The recent Democratic debates were poorly done by CNN, but they were still revealing. We saw a lot of random people get good camera time, but also learned some good lessons about corporate media. A lot of people complain about the number of candidates still in the debates, and it’s true that it dilutes them. But we’re dealing with an airtight political system that forces us to deal with only 2 parties, so of course they will be fractured in this way. Especially when the country is this far behind the other first world countries in establishing real democracy.
Another source of debate criticism is the policy focus. People complain that there wasn’t enough arguing against Trump issues rather than party policy. I hope this is coming more as an effect of the bad debate format, because it would seem to make sense that a primary debate is about party policy topics. People who are more obsessed with Trump can’t stomach the sight of Democrats debating policy with each other.
Unfortunately, Trump-obsession seems to increase with Obama-love, so polling has stayed strong for the most well-known ‘moderate,’ Joe Biden. People who are scared and anxious about Trump tend to see Obama as a safety zone they can return to, so the debates are between the 2 sides of that argument. It doesn’t matter if his policy led us to the rise of Trump, or if we tried it already in 2016 and it didn’t work. So during his debate night, Biden took a lot of criticism. There are mixed reviews on his performance, which is actually a big step up from last time. He’s lucky they didn’t pair him with Sanders and/or Warren, though.
CNN wanted a Sanders vs. Warren showdown on the first night of the debate, but they ended up mainly defending each other and talking a lot about policy. They need to spend a lot of time explaining their policies, because most Americans won’t spend the time to look up and see these things working in other countries. One of my favorite moments was when Bernie stated that pharmaceutical companies would be running commercials during the debate that night. And of course there were voter-aimed pharma commercials; CNN runs a lot of ads for drug companies.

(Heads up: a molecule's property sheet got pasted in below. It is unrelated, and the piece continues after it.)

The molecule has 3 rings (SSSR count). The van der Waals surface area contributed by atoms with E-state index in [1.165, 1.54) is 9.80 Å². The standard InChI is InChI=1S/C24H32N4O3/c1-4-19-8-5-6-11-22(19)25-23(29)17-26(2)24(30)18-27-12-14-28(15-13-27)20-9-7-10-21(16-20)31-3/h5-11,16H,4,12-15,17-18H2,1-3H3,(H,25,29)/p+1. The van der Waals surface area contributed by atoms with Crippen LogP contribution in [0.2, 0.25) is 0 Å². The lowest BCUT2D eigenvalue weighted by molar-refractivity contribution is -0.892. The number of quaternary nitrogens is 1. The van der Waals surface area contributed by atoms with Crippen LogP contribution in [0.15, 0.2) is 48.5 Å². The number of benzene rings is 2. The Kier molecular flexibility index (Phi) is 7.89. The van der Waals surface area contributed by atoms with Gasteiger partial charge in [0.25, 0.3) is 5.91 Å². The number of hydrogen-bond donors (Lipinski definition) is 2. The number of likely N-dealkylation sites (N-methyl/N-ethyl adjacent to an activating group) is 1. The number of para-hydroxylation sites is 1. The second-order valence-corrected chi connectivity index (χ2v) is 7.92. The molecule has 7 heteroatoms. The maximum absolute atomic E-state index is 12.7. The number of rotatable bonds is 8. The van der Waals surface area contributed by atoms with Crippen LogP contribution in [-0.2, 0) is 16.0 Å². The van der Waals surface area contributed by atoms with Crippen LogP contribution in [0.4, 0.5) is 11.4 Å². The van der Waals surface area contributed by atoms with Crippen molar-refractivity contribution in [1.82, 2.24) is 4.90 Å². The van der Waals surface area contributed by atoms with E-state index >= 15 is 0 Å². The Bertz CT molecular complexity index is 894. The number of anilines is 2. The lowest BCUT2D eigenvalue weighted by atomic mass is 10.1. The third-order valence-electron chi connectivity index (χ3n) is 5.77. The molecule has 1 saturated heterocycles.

Most of the “Faux-bama” candidates can’t get a rise in the polls because Biden dominates the ‘anxious moderate’ market. Kamala Harris grabbed some attention with the first debate, but she’s currently fading. She is struggling to explain her healthcare plan, and her judgement in criminal justice is questioned. She smartly focused her scrutiny on Biden since she was seen as a top tier candidate in CNN’s dumb game. But she also came off as elitist while dismissing some of the other candidates.
Major Pete leads the rest of the Fauxbamas in polling, with his main competition being O’Rourke. Booker may rise to some challenge, but ultimately all these folks are stuck if Biden sticks around. If the DNC notices a consolidation of support for Sanders and Warren, they will want the Fauxbamas to step aside so that Biden can fully consolidate the “back to 2008” voters. Mayor Pete was pretty invisible during the debate, but he’s expected to have the support to make future debates. O’Rourke did not accomplish much, either.
Of the long shot choices, Yang and Gabbard seem to be most popular, and they were decent at the debates. Gabbard landed good points, but she didn’t get to shine. That’s probably because there was so little foriegn policy discussion. Yang got to be very clear about his proposed UBI and the possible benefits. But people got tired of hearing him talk about it eventually. He has a unique following and some potential to keep going. A lot of these candidates won’t make it to the next debate.
Hopefully that next debate won’t be on CNN. Or if it is, the question prompts shouldn’t sound like they were written by the Heritage Foundation. They need to put Biden, Sanders, and Warren together at the same time if they really want to make these debates useful. But this is a corporation; being “useful” means maximizing profit. So we shouldn’t be surprised if they hide Biden from the main competition again. It’s going to be hard for him to keep up.